Friday, January 10, 2014

What the Heck Are Bioflavonoids Anyway?

Bioflavonoids.  There it is: another one of those healthy-living buzzwords that we often hear but may not understand.  In this newest installment of our what-the-heck-is-this series (also check out our similar cheat sheets on Free Radicals, Superfoods, and Antioxidants), we will take a brief look at bioflavonoids to make sure you know what it is, why you should care, and what you can do to benefit from bioflavonoids.


What is a Bioflavonoid?


In a nutshell, bioflavonoids (also known as flavonoids) are a kind of plant-based phytochemical – and yes, that’s a good thing.  Bioflavonoids have many variations, each with its own name.  For example:
  • Resveratrol is the bioflavonoid in the skin of red grapes.
  • Sulforaphane is the bioflavonoid found in many cruciferous vegetables, such as such as cabbage, cauliflower, bok choy, and broccoli (think green leaf vegetables).
  • Anthocyanosides are the bioflavonoids you’ll find in blueberries.
  • Quercetin is the bioflavonoid found in citrus fruit, buckwheat, and onions.
Bioflavonoids do many good things to the fruits, vegetables, grains, seeds, and nuts that they inhabit.  Bioflavonoids are largely responsible for the taste and the color of the fruit or vegetable, for instance.  In some plants, bioflavonoids also filter UV rays.



But what do bioflavonoids do for me?


Even more important to those seeking to improve their health than its effect on flavor and color, the phytochemical bioflavonoid is also an antioxidant.  And as you know if you’ve read our What the Heck Are Antioxidants Anyway article, antioxidants prevent or heal damage from the ravages of living, such as toxins, diseases, and aging.

What makes bioflavonoids a particularly hot topic in the health community though is that scientific studies indicate that some types of bioflavonoids show the potential to be used to treat certain medical conditions and diseases.  This health benefit of bioflavonoids is worth looking at more closely. 

For example, the bioflavonoid quercetin is being widely studied for several reasons:
  • A 1989 study showed that the quercetin can block the replication process of retroviruses.
  • 2013 quercetin research from the University of Maryland showed this bioflavonoid to be effective as a bronchodilator – good news for asthmatics – and can have an antihistamine effect as well.
  • A 2006 study showed quercetin as an effective means of fighting conditions of fibromyalgia, likely due to its anti-inflammatory properties.
Other studies suggest that the flavonoid quercetin may be beneficial in fighting metabolic syndrome and certain types of cancer.  Studies on the bioflavonoid hesperidin indicate that it can aid in capillary permeability and blood flow.  And the bioflavonoid epicatechin also shows the ability to improve blood flow and may be beneficial for general cardiac health.


How can I get more bioflavonoids in my diet?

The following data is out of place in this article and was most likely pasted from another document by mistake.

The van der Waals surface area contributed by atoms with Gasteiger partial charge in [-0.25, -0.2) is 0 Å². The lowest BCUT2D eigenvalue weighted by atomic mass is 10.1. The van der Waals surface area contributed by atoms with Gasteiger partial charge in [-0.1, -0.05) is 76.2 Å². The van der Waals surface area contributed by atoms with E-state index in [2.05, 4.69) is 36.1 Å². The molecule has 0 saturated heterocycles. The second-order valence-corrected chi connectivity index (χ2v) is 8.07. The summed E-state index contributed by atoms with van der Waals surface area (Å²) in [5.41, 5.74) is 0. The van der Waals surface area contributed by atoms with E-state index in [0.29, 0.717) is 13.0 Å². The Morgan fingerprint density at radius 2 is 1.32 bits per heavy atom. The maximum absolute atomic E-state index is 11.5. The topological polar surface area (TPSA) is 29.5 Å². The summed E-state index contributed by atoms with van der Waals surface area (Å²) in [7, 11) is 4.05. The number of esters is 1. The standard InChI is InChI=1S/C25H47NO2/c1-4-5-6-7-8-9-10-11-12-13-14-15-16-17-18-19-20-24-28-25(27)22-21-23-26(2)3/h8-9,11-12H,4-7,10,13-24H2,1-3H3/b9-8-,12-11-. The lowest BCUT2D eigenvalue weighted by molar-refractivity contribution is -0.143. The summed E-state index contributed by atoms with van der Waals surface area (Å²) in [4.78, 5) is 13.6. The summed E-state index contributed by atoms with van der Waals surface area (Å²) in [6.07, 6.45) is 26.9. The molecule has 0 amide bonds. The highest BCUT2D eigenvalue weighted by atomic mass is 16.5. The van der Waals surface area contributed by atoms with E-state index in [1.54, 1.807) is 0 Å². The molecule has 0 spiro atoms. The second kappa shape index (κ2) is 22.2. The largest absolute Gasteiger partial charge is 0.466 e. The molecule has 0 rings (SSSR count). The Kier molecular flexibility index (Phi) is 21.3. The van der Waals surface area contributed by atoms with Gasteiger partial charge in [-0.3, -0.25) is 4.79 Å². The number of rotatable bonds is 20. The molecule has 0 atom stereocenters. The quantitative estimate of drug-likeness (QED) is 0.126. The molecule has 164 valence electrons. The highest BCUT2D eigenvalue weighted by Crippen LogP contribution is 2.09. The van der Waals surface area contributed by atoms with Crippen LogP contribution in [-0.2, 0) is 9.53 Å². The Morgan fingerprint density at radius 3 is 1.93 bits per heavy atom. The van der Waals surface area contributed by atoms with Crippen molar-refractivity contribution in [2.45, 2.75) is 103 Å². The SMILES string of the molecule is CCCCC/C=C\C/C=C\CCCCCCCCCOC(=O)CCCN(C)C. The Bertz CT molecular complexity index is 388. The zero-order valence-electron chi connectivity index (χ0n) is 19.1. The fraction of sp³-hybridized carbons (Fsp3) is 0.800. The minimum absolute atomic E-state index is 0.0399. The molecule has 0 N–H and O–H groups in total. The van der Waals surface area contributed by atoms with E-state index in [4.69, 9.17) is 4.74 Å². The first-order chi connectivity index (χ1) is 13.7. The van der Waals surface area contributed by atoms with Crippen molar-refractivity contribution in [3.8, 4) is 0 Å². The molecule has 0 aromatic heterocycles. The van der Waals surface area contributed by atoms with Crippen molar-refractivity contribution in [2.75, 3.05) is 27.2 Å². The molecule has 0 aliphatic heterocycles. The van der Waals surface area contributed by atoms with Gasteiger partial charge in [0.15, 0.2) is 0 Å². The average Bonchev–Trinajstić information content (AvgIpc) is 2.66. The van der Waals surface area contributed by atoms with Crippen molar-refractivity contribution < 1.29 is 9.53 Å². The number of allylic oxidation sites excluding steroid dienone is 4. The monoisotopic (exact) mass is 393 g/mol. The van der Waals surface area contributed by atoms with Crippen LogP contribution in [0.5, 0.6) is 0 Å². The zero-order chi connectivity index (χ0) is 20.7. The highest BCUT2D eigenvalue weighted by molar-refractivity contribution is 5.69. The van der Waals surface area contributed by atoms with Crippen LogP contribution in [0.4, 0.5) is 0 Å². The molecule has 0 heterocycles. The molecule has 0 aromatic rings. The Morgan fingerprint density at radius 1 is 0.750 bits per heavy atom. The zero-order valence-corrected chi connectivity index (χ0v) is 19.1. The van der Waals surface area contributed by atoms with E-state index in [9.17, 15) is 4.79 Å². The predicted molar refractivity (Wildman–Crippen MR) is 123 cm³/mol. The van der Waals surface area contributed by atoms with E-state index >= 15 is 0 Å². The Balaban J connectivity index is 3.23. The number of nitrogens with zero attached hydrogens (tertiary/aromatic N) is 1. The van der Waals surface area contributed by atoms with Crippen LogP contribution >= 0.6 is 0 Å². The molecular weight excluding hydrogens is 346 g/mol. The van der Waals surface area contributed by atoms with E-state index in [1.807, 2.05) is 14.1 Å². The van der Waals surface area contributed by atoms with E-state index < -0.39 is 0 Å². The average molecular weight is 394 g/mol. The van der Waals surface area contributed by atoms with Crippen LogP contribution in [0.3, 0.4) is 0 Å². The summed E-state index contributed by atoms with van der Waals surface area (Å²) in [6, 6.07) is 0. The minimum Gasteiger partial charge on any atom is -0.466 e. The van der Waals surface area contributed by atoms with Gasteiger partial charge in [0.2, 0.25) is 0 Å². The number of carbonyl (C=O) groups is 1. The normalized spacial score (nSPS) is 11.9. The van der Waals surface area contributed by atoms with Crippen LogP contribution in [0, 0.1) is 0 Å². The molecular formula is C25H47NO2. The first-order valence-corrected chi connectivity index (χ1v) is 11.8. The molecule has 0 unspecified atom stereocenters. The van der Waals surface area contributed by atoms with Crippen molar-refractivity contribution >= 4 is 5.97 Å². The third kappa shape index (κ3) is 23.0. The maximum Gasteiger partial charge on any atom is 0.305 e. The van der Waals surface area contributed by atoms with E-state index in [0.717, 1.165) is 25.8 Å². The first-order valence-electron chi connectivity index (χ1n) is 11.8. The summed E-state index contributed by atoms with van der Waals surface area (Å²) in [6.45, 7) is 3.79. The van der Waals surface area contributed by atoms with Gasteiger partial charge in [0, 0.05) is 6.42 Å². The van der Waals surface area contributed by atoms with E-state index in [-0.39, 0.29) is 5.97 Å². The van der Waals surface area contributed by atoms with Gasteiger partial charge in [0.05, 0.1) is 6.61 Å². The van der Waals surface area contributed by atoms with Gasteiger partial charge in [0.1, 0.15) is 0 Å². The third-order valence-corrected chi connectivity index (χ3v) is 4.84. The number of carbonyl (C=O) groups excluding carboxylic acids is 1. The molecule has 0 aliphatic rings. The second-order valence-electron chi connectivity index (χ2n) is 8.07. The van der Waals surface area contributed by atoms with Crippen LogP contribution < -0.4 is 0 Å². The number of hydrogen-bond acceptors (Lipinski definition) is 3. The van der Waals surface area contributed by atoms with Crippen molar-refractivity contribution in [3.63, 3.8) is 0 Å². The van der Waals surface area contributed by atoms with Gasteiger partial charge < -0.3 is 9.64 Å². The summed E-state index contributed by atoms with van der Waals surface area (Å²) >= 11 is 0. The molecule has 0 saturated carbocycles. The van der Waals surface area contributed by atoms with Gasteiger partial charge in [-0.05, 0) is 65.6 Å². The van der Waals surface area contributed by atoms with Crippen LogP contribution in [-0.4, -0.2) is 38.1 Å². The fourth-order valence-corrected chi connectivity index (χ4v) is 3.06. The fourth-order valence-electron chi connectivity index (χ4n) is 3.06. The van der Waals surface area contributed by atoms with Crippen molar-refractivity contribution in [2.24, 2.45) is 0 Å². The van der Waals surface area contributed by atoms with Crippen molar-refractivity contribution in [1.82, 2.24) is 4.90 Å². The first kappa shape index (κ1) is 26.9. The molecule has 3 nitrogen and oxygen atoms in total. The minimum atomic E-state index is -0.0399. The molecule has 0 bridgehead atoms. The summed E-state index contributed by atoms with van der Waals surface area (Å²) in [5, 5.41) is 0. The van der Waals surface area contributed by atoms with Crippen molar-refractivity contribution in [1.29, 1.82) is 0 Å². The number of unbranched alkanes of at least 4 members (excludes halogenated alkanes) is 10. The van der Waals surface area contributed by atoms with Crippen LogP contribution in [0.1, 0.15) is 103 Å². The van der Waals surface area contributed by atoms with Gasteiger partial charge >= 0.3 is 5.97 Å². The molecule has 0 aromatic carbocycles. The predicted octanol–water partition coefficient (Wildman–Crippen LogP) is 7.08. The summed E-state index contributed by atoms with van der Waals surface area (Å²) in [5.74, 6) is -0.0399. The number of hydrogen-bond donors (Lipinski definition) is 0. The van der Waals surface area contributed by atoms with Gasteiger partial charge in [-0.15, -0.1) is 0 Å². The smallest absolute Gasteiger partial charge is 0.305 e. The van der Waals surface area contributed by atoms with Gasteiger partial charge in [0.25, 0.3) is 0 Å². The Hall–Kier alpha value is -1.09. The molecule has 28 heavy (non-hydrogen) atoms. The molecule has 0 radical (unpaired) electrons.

Given the above base definition of bioflavonoids, you may have properly surmised that you’ll find bioflavonoids in plant-based foods – actually in just about any plant-based food.  But if you really want to boost your bod with bioflavonoids, the best sources of bioflavonoids include:
  • Any citrus fruit or berry
  • Cacao
  • Ginkgo biloba
  • Red onion
  • Parsley
  • Red wine
  • Sea-buckthorn
  • White and green tea
While you may be pleased to find out that red wine has bioflavonoids, you should also know that the epicatechin bioflavonoid in cocoa is off the scales for antioxidant content compared to the levels found in red wine.  And given the potential negative consequences of too much alcohol, go for the dark chocolate first!


Bioflavonoid recipes


While you may have limited luck trying to locate bioflavonoid recipes online based on that as a search string, take a look at this site, which lists the various types of bioflavonoids and identifies which plant foods are good sources of each.  You can search the same site for recipes for that particular bioflavonoid’s plant-based foods. 

For example, let’s say you want to increase your intake of the bioflavonoid betanin.  The site lists as one example of food sources for betanin red and purple grapes.  Just follow the grapes link on the page, and you’re presented with several grape recipes. 


Any bioflavonoid health risks?


As with any dietary change, especially those you may be undertaking because of a health condition, it is important to consult with your doctor first.  While the foods that are high in bioflavonoids are generally very good for you, the bioflavonoid quercetin is contraindicated with certain antibiotics.  Other bioflavonoid risks include avoiding bioflavonoid foods you are allergic to, such as chocolate, tea, wine, or brazil nuts.  It likely means you are allergic to flavonoid component and thus the benefits are not worth the risks.  Also, the bioflavonoid flavocoxid found in soybeans can cause gas, nausea, or even diarrhea in some people, so go easy there.

Use common sense to be safe in your addition of bioflavonoids to your diet; if you sense health issues arising after boosting your flavonoid intake with a certain plant food, then your body is likely telling you to discard that dietary change. 


Ric Moxley
Contributing Writer


No comments:

Post a Comment